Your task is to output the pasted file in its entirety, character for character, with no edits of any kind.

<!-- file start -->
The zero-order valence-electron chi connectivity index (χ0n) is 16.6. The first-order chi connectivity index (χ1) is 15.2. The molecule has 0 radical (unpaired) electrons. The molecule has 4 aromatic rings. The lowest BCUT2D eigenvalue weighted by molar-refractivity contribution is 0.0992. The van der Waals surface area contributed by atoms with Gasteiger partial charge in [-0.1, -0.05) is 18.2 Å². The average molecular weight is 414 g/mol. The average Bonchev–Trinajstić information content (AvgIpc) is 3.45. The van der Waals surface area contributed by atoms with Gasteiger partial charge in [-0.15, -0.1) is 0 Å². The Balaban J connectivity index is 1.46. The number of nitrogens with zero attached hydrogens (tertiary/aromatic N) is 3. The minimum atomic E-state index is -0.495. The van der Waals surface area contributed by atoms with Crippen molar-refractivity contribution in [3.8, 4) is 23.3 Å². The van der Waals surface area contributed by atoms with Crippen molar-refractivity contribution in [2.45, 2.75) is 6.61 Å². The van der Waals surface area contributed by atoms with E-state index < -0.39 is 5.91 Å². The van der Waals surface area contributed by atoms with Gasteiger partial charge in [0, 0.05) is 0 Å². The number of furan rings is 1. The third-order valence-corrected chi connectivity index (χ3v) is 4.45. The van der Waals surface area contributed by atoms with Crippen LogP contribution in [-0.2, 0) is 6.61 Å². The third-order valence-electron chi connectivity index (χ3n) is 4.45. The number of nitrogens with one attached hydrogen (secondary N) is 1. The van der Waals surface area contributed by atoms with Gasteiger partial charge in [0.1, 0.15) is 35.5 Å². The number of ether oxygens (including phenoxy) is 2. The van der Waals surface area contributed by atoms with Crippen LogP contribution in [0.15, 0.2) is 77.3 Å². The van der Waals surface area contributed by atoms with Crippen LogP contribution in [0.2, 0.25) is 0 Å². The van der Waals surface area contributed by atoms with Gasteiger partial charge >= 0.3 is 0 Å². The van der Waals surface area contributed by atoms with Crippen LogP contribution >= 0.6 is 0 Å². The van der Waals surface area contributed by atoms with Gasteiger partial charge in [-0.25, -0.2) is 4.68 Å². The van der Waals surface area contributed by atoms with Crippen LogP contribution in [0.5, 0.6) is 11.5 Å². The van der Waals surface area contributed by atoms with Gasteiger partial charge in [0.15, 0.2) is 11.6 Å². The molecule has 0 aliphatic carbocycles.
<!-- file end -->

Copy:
The zero-order valence-electron chi connectivity index (χ0n) is 16.6. The first-order chi connectivity index (χ1) is 15.2. The molecule has 0 radical (unpaired) electrons. The molecule has 4 aromatic rings. The lowest BCUT2D eigenvalue weighted by molar-refractivity contribution is 0.0992. The van der Waals surface area contributed by atoms with Gasteiger partial charge in [-0.1, -0.05) is 18.2 Å². The average molecular weight is 414 g/mol. The average Bonchev–Trinajstić information content (AvgIpc) is 3.45. The van der Waals surface area contributed by atoms with Gasteiger partial charge in [-0.15, -0.1) is 0 Å². The Balaban J connectivity index is 1.46. The number of nitrogens with zero attached hydrogens (tertiary/aromatic N) is 3. The minimum atomic E-state index is -0.495. The van der Waals surface area contributed by atoms with Crippen molar-refractivity contribution in [3.8, 4) is 23.3 Å². The van der Waals surface area contributed by atoms with Crippen molar-refractivity contribution in [2.45, 2.75) is 6.61 Å². The van der Waals surface area contributed by atoms with E-state index < -0.39 is 5.91 Å². The van der Waals surface area contributed by atoms with Gasteiger partial charge in [0, 0.05) is 0 Å². The number of furan rings is 1. The third-order valence-corrected chi connectivity index (χ3v) is 4.45. The van der Waals surface area contributed by atoms with Crippen LogP contribution in [-0.2, 0) is 6.61 Å². The third-order valence-electron chi connectivity index (χ3n) is 4.45. The number of nitrogens with one attached hydrogen (secondary N) is 1. The van der Waals surface area contributed by atoms with Gasteiger partial charge in [0.1, 0.15) is 35.5 Å². The number of ether oxygens (including phenoxy) is 2. The van der Waals surface area contributed by atoms with Crippen LogP contribution in [0.15, 0.2) is 77.3 Å². The van der Waals surface area contributed by atoms with Crippen LogP contribution in [0.2, 0.25) is 0 Å². The van der Waals surface area contributed by atoms with Gasteiger partial charge >= 0.3 is 0 Å². The van der Waals surface area contributed by atoms with Crippen LogP contribution >= 0.6 is 0 Å². The van der Waals surface area contributed by atoms with Gasteiger partial charge in [-0.25, -0.2) is 4.68 Å². The van der Waals surface area contributed by atoms with Crippen LogP contribution in [0.5, 0.6) is 11.5 Å². The van der Waals surface area contributed by atoms with Gasteiger partial charge in [0.15, 0.2) is 11.6 Å². The molecule has 0 aliphatic carbocycles.